The New York Times said Wallach's death Tuesday was confirmed by his daughter Katherine. The cause of death was not given.
Another big movie that the character actor Wallach starred in was the 1960s western "The Magnificent Seven," in which he played a Mexican bandit.
Wallach appeared in more than 80 films but was never nominated for an Oscar. However, in 2010 the Academy of Motion Picture Arts and Sciences gave him an honorary one.
The academy hailed him as "the quintessential chameleon, effortlessly inhabiting a wide range of characters, while putting his inimitable stamp on every role," the Times reported.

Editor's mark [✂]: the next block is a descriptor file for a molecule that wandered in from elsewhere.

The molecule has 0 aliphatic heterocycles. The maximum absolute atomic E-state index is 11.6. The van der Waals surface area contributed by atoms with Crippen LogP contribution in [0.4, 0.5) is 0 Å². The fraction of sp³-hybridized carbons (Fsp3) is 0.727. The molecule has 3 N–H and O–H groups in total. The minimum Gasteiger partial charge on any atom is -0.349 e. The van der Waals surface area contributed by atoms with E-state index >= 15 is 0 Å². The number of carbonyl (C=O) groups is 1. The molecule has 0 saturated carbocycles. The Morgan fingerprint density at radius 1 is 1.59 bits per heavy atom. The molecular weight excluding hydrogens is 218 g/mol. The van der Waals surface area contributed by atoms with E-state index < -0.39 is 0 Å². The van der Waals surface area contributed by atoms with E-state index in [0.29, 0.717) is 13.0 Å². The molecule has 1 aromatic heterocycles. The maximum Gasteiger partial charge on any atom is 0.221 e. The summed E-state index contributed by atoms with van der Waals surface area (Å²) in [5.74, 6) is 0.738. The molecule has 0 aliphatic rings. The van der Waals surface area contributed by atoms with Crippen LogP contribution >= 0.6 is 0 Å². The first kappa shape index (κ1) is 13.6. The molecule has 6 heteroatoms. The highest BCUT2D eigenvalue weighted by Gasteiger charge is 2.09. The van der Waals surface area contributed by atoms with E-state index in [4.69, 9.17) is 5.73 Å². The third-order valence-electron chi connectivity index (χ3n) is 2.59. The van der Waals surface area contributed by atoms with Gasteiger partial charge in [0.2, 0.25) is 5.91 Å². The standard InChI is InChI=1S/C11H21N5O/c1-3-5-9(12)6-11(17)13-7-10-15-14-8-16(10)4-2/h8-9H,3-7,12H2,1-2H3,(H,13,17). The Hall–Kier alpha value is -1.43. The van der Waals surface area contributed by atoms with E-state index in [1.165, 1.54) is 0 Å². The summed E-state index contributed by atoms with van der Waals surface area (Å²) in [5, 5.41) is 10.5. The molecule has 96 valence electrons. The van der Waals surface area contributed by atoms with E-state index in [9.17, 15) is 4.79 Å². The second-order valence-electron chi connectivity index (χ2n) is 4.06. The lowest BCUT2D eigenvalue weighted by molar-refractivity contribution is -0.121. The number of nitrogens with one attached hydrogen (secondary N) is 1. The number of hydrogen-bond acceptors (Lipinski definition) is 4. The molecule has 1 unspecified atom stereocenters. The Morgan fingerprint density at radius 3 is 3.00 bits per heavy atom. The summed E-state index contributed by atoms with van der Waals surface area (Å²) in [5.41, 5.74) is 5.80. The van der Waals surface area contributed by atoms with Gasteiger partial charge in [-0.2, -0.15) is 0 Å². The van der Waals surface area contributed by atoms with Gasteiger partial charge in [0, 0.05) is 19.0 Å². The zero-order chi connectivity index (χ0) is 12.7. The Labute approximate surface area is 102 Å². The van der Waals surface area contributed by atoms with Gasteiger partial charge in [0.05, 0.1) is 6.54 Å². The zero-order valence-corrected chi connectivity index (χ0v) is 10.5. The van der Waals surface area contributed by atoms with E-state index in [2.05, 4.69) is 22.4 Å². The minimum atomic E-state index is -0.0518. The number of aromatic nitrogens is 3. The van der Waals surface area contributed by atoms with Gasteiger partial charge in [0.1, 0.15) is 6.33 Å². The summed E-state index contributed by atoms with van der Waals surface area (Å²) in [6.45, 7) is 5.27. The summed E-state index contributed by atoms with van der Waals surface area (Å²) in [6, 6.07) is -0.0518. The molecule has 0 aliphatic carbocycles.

At that awards ceremony, the Brooklyn, New York native said: "As an actor I've played more bandits, thieves, warlords, molesters and mafioso than you could shake a stick at," the Hollywood reporter quoted him as saying.
Wallach also did extensive work on stage and in television.
In the 1950s he won a Tony -- stage drama's answer to the Oscar's -- for his role in Tennessee Williams' "The Rose Tattoo." There he played a truck driver who courts and wins over an Italian widow. The female lead, Maureen Stapleton, also won a Tony for her work in the play.
In the spaghetti western "The Good, the Bad and the Ugly," Wallach played a greedy Mexican who was pitted against Clint Eastwood and Lee Van Cleef.
Wallach continued to work well into his 90s. He again appeared alongside Eastwood in the 2003 dramatic thriller "Mystic River" and in 2010 played in both Roman Polanski's "The Ghost Writer" and Oliver Stone’s "Wall Street: Money Never Sleeps."
Wallach leaves behind his wife Anne and three children.